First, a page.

With the arrival of December each year, the “silly season” is upon us – time for parties, holidays, winding down for the year and welcoming a new year at the end of the month. While it’s all fun and games for humans, your pet needs some special consideration at this time of the year.
A home that is busy, loud, or full of guests can be overwhelming for your pet – and even more importantly, festive foods and decorations can literally be hazardous or even deadly for your cat, dog, or another animal friend.
Tips for Caring for Your Pets over Christmas
- Provide a safe, quiet haven for your pet away from the noise and unfamiliar people. Even if your pooch loves to socialise, at some point it will become all too much. Cats in particular need space out of the way – so shut them safely in the laundry or similar with food, water, kitty litter and a soft bed.
- Continue your regular dog walking schedule and walk your dog to tire him out prior to the festivities beginning and before your guests arrive. This is great for stress levels and will also help prevent over-excitement.
- Be very wary of Christmas decorations, especially sharp or potentially breakable ornaments and decorative lights. Cats and dogs both like to chew trees (real or fake), tinsel, power cords, and to play with hanging tree baubles. Dogs may mistake baubles for balls – and this can be very dangerous if ornaments break in their mouth or under their feet. Decorations can cause bleeding, cuts, and even internal blockages. Lights can cause electrocution. Even edible candy canes can be dangerous – they are intended for human consumption, not that of pets.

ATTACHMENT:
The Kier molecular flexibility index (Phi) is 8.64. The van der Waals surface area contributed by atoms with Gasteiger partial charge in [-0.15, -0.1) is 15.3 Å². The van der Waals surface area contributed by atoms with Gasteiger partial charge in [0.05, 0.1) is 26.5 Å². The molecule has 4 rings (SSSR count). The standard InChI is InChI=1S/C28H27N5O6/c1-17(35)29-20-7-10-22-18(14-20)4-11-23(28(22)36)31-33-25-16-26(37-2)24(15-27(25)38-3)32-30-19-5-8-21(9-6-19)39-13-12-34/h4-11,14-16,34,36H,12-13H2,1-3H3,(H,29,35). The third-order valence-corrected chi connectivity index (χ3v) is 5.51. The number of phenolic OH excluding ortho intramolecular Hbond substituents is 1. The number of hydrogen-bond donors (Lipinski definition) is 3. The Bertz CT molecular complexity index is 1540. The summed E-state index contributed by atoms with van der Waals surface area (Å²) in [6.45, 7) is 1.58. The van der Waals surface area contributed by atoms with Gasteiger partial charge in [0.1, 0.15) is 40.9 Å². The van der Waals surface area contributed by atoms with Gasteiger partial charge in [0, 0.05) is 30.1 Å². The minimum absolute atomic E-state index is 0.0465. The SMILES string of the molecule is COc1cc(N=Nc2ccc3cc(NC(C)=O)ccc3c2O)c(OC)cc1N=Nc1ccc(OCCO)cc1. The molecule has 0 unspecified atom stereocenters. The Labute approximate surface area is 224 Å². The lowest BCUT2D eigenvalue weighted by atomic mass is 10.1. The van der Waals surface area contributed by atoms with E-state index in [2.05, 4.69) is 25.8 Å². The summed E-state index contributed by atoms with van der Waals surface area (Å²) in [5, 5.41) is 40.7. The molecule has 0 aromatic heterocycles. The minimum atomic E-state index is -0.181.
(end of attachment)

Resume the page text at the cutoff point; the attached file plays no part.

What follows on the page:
- Clear wrapping paper and ribbons as soon as gifts have been unwrapped – your dog (and some cats) will try to eat it and it can be fatal if it gets into the intestines.
- The Festive Season is all about scrumptious foods – but much of what we love to eat at this time of year can be deadly to pets. Never let dogs or cats anywhere near access to:
- Onion or garlic
- Christmas pudding
- Currants or raisins
- Cooked bones
- Pork or ham
- Nuts, especially macadamias
All of these foods or additives in them are very dangerous if ingested – and dogs, in particular, can be very crafty about sneaking a taste (or more). Supervise your pet carefully and be aware of signs of toxicity – including breathing issues, panting, drooling, twitching, diarrhoea, and vomiting.
Other hazards to be aware of include hot weather and heatstroke, fireworks, and festive weight gain. You also need to be aware that dogs, in particular, may not wait for Christmas morning to open the gifts under the tree!
Include your pet in the festivities – give a new toy or two, offer extra pet-friendly treats in moderation, and give loads of love and affection. Make time to play and cuddle with your pet. Merry Christmas!